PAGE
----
By 5:00 pm, the rain had stopped but the streets were still wet and the sidewalks littered with deadfall and leaves splashed off the trees by the earlier downpours. I walked the 12 blocks from my house to fair. Some of the intersections where the storm sewers had overflowed were still flooded. The ferris wheel and the brightly lit rides at the county fair’s small carnival glared against low, dark grey clouds scudding by overhead.

To reach the grandstand, you had to walk through the beer garden where each entrant was issued one 16 ounce free beer or one bottle of water. Some of the audience members were wearing windbreakers. A few sets of light-weight aluminum bleachers were set up on the demolition derby track in between the grandstand and the stage, another aluminum scaffold erected about 120 feet from the grandstand bleachers. Earthmoving graders had attacked the track an hour earlier, scraping the surface puddles and top six-inches of mud into oozing mucky windrows around the edges of the field. Beneath the mud, the earth was a scuffed grey-brown, slippery-looking surface, moist but not wet and without pools of water. The big puddles had been displaced into a shallow muddy lake at the base of the grandstand and extending its length. Other shallow ponds, big as swimming pools stood at intervals in the field. Behind the scaffold stage, cars and pickups were parked and the small trailers where the carneys and food stand people lived during the week. Many of the cars and pickups were mired in the mud and, from time to time, a front-end loader would dig around the vehicles or a tow-truck with blinking lights would come to haul someone out of the swamp. (The Gear Daddies seem to attract rain in Austin – I remember a show called "Down by Iowa" at the fair grounds almost 20 years ago that deteriorated into a Woodstock-style mud festival.)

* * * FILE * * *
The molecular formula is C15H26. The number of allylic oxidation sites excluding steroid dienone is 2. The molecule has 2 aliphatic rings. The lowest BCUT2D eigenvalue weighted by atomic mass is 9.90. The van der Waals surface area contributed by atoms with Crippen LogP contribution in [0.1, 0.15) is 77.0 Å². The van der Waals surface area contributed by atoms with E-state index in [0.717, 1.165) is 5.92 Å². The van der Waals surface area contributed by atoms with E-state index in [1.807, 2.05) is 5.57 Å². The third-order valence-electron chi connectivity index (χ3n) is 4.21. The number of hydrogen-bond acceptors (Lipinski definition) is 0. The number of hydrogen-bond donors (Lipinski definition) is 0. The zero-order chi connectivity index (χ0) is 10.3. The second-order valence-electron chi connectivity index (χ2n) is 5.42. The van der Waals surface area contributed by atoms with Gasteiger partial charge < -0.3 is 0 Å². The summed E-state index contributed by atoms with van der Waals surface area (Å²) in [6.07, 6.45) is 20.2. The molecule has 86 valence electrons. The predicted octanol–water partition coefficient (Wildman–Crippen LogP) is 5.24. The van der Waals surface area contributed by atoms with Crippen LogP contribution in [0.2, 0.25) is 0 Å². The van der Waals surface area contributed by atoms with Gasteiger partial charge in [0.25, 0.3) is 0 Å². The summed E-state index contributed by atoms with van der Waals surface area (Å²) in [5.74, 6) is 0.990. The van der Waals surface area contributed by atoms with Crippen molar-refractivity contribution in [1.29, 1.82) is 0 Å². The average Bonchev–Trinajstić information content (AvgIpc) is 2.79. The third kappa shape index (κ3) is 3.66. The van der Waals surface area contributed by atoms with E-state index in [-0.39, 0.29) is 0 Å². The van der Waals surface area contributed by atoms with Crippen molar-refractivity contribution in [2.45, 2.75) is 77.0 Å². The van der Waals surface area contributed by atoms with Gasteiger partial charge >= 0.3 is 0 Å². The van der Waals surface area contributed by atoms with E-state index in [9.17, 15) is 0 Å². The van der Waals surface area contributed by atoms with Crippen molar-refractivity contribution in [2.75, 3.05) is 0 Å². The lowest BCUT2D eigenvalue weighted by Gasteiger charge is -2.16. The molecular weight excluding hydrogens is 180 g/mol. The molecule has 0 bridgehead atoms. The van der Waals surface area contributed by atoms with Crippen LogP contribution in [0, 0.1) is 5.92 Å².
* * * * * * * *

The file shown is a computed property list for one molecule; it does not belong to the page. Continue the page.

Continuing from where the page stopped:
Six Mile Grove opened for the Gear Daddies. Six Mile Grove, said to come from the small town of Lyle on the Iowa border, is a perfectly competent, well-rehearsed country-western band. I paid attention to their first couple of songs and they were briskly executed country rock, a notch more amplified than what you might hear on Garrison Keillor’s Prairie Home Companion show. The songs had a little bit of an Oklahoma twang – after all, Lyle is as far south as you can get as long as you stay in Minnesota – and I admired them. Unfortunately, the plight of a warm-up band is a sad one. No one really wants to hear them play and, as Six Mile Grove’s set lengthened, of course, the audience wanted them to finish, vacate the stage, and cede the place to the Gear Daddies. As a result, a warm-up band has a claim to your attention for the first 20 minutes of their gig – after that, everything is pretty much superfluous and the hard-drinking crowd at this show vacated their seats en masse to buy beer in the adjacent beer garden. Six Mile Grove played with increasing desperation, amping up the music and virtuosity, but it didn’t matter – no one wanted what they were selling; they ended up with a kind of droning space-rock with Hank Williams inflections, a mix between Lyle Lovett and Captain Beefheart.